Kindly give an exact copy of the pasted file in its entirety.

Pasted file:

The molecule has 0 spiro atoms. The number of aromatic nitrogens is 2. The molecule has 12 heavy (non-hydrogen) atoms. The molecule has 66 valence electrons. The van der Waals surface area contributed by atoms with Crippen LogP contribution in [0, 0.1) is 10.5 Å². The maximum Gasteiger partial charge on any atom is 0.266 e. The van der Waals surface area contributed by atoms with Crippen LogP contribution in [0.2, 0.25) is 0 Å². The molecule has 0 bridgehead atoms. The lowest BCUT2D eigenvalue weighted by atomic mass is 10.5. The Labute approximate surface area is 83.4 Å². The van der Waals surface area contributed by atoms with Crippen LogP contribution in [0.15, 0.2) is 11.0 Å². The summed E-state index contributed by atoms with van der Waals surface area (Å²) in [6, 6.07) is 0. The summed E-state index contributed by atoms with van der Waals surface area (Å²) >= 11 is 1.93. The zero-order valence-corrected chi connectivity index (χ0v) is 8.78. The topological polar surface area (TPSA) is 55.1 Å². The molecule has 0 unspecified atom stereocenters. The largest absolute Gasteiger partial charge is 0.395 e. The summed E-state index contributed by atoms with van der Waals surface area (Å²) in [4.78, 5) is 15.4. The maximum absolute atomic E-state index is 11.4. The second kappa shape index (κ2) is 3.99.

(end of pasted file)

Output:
The molecule has 0 spiro atoms. The number of aromatic nitrogens is 2. The molecule has 12 heavy (non-hydrogen) atoms. The molecule has 66 valence electrons. The van der Waals surface area contributed by atoms with Crippen LogP contribution in [0, 0.1) is 10.5 Å². The maximum Gasteiger partial charge on any atom is 0.266 e. The van der Waals surface area contributed by atoms with Crippen LogP contribution in [0.2, 0.25) is 0 Å². The molecule has 0 bridgehead atoms. The lowest BCUT2D eigenvalue weighted by atomic mass is 10.5. The Labute approximate surface area is 83.4 Å². The van der Waals surface area contributed by atoms with Crippen LogP contribution in [0.15, 0.2) is 11.0 Å². The summed E-state index contributed by atoms with van der Waals surface area (Å²) in [6, 6.07) is 0. The summed E-state index contributed by atoms with van der Waals surface area (Å²) >= 11 is 1.93. The zero-order valence-corrected chi connectivity index (χ0v) is 8.78. The topological polar surface area (TPSA) is 55.1 Å². The molecule has 0 unspecified atom stereocenters. The largest absolute Gasteiger partial charge is 0.395 e. The summed E-state index contributed by atoms with van der Waals surface area (Å²) in [4.78, 5) is 15.4. The maximum absolute atomic E-state index is 11.4. The second kappa shape index (κ2) is 3.99.